That experience alone made me realize that to consistently take brownies, the finer the leader the better-and the same applies in most types of fly fishing. It also taught me what a licking a 4X gut tippet will take. Such a thin strand is capable of landing a really big fish as long as the angler doesn't try to horse him in.

Where the water is deep and heavy, however, it is safe to use a heavier tippet. For instance, on the Taylor River in Colorado, early in the season I often use a 2X tippet, changing to 3X in the quieter parts of the pools. In fast, rushing water the fish do not notice the heavier leader and it is needed to bring a fish upstream after he has hit and plunged downstream into the swift water, where any quick jerk of the fight might break a fine leader. The same holds true in any similar water like the Gunnison and East Rivers in Colorado, or the big Montana rivers during the early part of the season-rivers such as the Yellowstone, Madison, Big Hole and Big Blackfoot-and in parts of the Deschutes in Oregon, as well as during the early fishing in the big Eastern streams. But when the river drops and grows crystal clear, tie on the 4X tippet in a hurry for regular strikes.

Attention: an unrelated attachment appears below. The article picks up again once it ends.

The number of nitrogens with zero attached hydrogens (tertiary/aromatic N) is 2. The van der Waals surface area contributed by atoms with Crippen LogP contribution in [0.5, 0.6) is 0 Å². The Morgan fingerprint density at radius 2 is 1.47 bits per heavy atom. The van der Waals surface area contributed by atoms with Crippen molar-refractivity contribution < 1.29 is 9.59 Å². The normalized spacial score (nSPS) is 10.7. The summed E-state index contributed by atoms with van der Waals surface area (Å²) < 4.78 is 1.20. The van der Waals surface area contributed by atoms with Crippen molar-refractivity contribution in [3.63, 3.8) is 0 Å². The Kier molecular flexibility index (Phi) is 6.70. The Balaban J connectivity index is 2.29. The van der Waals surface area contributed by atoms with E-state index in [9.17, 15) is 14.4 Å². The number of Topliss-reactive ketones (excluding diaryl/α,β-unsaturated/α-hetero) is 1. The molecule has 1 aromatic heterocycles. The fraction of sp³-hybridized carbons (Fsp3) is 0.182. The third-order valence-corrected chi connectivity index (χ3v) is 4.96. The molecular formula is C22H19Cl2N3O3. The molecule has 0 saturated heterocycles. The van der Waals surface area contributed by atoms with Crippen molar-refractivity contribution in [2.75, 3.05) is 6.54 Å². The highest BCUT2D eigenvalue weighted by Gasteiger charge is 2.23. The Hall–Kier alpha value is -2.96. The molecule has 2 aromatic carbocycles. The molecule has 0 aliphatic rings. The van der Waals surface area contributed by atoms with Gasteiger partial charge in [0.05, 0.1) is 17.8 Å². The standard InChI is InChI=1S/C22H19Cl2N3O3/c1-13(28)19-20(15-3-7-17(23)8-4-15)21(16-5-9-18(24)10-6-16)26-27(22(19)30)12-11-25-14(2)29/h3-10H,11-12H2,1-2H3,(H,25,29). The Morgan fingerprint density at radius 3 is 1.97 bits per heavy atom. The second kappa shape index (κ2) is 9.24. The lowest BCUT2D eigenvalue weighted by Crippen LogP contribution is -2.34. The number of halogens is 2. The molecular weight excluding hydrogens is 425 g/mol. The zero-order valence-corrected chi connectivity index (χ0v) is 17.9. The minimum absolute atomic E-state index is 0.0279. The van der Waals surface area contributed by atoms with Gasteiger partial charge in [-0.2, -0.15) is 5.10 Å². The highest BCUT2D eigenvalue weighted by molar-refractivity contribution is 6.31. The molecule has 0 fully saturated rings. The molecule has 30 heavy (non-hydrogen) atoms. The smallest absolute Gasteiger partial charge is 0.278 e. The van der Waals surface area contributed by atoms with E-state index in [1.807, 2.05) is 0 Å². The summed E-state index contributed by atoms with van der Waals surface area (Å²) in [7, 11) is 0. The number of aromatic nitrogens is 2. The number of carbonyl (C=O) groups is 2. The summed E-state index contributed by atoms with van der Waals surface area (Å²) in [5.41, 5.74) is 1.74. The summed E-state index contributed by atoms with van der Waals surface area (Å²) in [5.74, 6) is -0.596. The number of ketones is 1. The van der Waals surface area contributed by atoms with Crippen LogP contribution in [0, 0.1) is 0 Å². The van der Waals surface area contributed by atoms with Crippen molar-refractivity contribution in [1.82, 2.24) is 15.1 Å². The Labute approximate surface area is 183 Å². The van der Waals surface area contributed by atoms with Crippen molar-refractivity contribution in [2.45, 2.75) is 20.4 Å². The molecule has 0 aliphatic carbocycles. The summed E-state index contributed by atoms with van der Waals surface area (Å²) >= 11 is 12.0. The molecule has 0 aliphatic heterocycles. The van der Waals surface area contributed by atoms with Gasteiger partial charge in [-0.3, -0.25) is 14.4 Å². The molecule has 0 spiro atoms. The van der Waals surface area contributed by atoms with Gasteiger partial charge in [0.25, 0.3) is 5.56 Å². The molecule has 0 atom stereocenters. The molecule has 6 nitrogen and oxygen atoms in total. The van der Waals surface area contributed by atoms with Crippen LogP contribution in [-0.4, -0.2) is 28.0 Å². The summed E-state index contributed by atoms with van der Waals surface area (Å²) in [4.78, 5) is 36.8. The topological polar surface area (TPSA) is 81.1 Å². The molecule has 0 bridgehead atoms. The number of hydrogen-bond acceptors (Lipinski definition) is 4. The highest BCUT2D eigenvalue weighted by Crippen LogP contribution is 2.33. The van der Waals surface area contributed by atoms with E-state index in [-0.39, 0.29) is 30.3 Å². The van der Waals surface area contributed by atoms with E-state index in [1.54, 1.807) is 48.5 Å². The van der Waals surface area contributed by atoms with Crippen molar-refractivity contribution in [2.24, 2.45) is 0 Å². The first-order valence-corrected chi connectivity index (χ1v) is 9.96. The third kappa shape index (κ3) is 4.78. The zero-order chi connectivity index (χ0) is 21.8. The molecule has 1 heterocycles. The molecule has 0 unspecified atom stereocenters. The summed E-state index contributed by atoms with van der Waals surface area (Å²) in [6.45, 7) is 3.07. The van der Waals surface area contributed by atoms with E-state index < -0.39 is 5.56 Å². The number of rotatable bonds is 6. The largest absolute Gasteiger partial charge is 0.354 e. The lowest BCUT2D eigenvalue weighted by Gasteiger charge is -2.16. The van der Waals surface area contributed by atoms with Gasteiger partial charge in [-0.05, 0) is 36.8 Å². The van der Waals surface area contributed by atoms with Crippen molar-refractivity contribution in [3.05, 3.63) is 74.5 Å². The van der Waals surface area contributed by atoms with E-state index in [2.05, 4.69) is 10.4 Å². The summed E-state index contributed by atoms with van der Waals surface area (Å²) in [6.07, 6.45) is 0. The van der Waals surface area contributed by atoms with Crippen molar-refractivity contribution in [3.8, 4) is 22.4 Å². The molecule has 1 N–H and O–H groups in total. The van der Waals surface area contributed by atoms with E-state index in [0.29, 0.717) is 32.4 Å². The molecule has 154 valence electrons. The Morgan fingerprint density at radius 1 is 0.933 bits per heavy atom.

For a long, long time, since the horsehair days, gut has been the material of which leaders were made but during recent years nylon has surged ahead until today there are only a few anglers, myself included, who still swear by gut. Granted that in the heavier weights nylon leader material is just about unbeatable, when you go down to the really light weights there is much to be said for gut. Particularly for trout fishing, when using dry flies or nymphs, I prefer the entire leader made of gut because it gives a gentler presentation, causes less water disturbance and is more difficult for the fish to see. And while nylon stands up wonderfully in the heavier calibrations, when it goes down to such light tippets as 3X or X and lighter, it is difficult to cast. Often even the slightest puff of wind will cause the tippet to birdnest and fall into a mass of twists and coils. And fish like to see their prey looking natural, not with a coil of leader material in front of it or sticking out of the water in a jumble, and they spot such things in a hurry, as well as the water commotion caused by a too-heavy tippet. The lighter the leader tippet the more strikes the angler will get.